Public power utilities have serious reservations about proposed new financial metrics for public power issued by Moody’s Investors Service, American Public Power Association, and the Large Public Power Council (representing the largest municipal systems, such as Los Angeles Department of Water and Power and Phoenix-based Salt River Project) said in comments to the credit rating agency earlier this year. It would be "in the best interest of both issuers and investors that Moody’s refrain from implementing the new methodologies," which segregate public power from the rest of mainstream municipal finance and "will raise more uncertainty than understanding," they said.
"It is difficult to understand how either investors or issuers are better served by the creation of different metrics for different classes of municipal bonds that are otherwise viewed similarly by investors," APPA and LPPC said. The proposed new metrics would create different and unequal approaches for public power credits relative to the majority of other municipal bond issuers, they said.
"The public power community does not support any changes in ratings methodology that will be applied unequally across the overall municipal finance industry," APPA and LPPC said. While a desire to compare public power utilities to other sectors of the electric utility industry is understandable, "investors will be better served by comparing public power to the other enterprises in which they invest—such as the broader base of municipal revenue bonds," the associations said. "Creating a unique methodology for public power has as much potential to confuse as to inform the investor."
There are a great many similarities between public power credit structures and those of various other municipal revenue bonds (such as those of municipal gas or telecommunications utilities), so it "is very difficult to understand how separate metrics and methodologies for these similar enterprises will be valid or helpful," they said.
"Moody’s should continue its practice of relying on a mixture of quantitative and qualitative assessments, and resist the impulse to fine tune key metrics only as they apply to the public power sector," APPA and LPPC said. "The key metrics should remain the same across the municipal finance industry."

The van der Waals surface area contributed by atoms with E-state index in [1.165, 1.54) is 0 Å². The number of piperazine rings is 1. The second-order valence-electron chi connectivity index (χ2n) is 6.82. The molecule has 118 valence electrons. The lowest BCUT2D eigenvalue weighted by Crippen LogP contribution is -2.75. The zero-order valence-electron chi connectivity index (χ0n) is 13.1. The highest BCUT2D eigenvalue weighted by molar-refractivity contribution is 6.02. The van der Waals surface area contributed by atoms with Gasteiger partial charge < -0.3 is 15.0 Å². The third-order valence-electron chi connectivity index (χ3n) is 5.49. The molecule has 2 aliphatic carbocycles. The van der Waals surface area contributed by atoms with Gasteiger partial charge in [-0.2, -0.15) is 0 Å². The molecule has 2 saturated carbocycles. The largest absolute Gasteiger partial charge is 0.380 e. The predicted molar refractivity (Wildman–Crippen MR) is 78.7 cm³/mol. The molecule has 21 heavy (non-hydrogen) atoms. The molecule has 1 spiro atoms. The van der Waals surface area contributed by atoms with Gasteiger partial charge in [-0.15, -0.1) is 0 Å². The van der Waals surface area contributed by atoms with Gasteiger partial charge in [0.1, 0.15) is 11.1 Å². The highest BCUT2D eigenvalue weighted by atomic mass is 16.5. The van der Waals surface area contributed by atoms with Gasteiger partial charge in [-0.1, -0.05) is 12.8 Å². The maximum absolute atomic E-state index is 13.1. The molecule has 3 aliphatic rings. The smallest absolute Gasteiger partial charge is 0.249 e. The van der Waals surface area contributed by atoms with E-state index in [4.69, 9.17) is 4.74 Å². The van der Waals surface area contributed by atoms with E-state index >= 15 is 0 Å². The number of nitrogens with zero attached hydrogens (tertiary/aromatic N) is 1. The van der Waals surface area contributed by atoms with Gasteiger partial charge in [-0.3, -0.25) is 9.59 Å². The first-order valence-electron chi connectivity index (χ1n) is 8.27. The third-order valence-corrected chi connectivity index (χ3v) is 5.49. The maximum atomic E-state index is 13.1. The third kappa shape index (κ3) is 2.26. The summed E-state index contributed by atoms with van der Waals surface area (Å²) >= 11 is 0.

APPA and LPPC also objected to Moody’s proposal to use the "Adjusted Debt Service Coverage Ratio"—which treats transfers to municipal governments as an operating expense—as the key coverage metric. The vast majority of public power bond resolutions place debt service payments as a senior payment obligation, plus some utilities can reduce or terminate the transfers if need be, they said. "Given this legal structure, the existing, traditional debt service coverage calculation should serve as the key coverage metric for public power and other revenue-based credits that make governmental transfers."
The associations also expressed concern about the Fixed Obligation Charge Coverage Ratio proposed by Moody’s. The ratio’s denominator "is a measure of debt service costs, so it should include only those contract payments, or portions thereof, that go toward payment of debt service," APPA and LPPC said. The denominator "should not include any other operating or capacity charges that are subject to reduction if the asset is not performing or operating."
Moody’s proposal to adjust its calculation of days of cash on hand "based on the level of debt service reserves mixes assets that have two separate purposes and is not a useful way to measure liquidity," APPA and LPPC said.
—Robert Varela is director of editorial services for the American Public Power Association. Reprinted with permission from Public Power Weekly.